A safe and fun classroom is a place where students are free to be themselves and further discover their potential. But with COVID-19 still being a factor, it’s also a place where students should feel safe – not only physically but emotionally.
Here are five ways teachers and administrators can help make this a reality:
Set Classroom Rules
With help from your class, come up with a set of classroom rules. Ideally, you’ll want to do this at the start of the semester or school year, but also, make changes as needed throughout the year. By sitting down, having a discussion, and drawing up the rules together, you give your students a degree of ownership – after all, they’ll be following rules that they had a hand in creating.
Once you’ve decided on each rule, have the students create a few large Class Rules posters and stick them up around the class where they can be clearly seen. If you find that reassessing any parts of the plan would benefit the majority of the classroom, then work through what that looks like.
Consistency in this is important, but students' needs change and as you start to understand your classroom better, you may find reasons to revisit these classroom rules.
Decorate your Classroom with Students’ Work
Recognize good work by posting it all over the walls in your classroom. By doing so, you’ll create an environment where examples of their accomplishments and hard work surround students, which raises their self-esteem. Recognition lends itself to visual work, such as paintings and posters, but you could extend it to other work — like a “great writing wall,” for instance. As an added bonus, you’ll be breathing more life and color into your classroom – as well as fun!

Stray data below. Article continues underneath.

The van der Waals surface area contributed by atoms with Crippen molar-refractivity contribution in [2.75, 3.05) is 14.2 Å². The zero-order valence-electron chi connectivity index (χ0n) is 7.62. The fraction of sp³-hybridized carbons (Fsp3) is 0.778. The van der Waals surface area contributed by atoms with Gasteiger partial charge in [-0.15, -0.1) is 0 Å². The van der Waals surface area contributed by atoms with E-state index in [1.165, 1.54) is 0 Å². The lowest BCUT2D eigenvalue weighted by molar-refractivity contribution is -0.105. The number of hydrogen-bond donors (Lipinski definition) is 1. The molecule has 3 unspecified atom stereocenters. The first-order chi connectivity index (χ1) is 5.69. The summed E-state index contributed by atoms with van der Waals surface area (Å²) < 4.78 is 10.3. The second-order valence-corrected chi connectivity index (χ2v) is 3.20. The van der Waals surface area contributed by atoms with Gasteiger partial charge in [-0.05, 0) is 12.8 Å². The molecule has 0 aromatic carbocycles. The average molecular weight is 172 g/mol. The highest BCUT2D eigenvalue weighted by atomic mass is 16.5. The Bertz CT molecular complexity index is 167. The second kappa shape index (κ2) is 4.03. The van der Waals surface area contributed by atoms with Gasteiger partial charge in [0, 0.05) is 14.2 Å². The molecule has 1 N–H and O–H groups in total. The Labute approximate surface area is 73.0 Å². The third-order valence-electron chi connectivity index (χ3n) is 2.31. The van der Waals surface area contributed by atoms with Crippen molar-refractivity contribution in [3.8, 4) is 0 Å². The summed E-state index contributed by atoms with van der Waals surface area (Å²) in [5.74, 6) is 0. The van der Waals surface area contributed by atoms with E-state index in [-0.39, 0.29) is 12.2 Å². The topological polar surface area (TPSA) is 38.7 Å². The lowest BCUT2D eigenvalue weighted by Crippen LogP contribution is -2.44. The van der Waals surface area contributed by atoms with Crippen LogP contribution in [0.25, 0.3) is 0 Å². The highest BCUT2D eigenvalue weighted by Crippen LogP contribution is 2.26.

Encourage Discussions and Collaboration
Finding pathways to engage students in group discussions is critical as students navigate living in a pandemic. Since the COVID-19 lockdowns, in-person social interaction has changed dramatically, so giving students the space and opportunity to connect and collaborate will be necessary for their development. If your classroom is fully virtual, consider breakout rooms on your virtual platform or a discussion forum where students can express and share ideas. Remain flexible and allow for all types of sharing and collaboration techniques based on the modality and comfort of your individual students.
Your students may react to distance learning or changes at school (wearing a mask, physical distancing, etc.) in various ways. Be ready for behavioral changes—such as early learners seeking attention and teenagers coming to class late with a quieter demeanor. Remember that your students are going through immense developmental changes and feelings during these unexpected societal changes.
Remain flexible and give students space and time to gather their bearings and then open up communication as needed before making assumptions or discussing the need for disciplinary interventions. Take the time to check in individually with each student to provide a safe environment for your students to express their emotions and provide flexible deadlines as needed.
Take Time for Yourself
Self-care can keep you at the top of your game and ready to handle any challenges that come up during this difficult time. A positive, healthy self-care strategy can include activities that address physical, psychological, emotional, spiritual, social, and professional factors every day. Every teacher is encouraged to find practices that will work best for their schedule, but make sure to take the time to avoid stress and burn-out.
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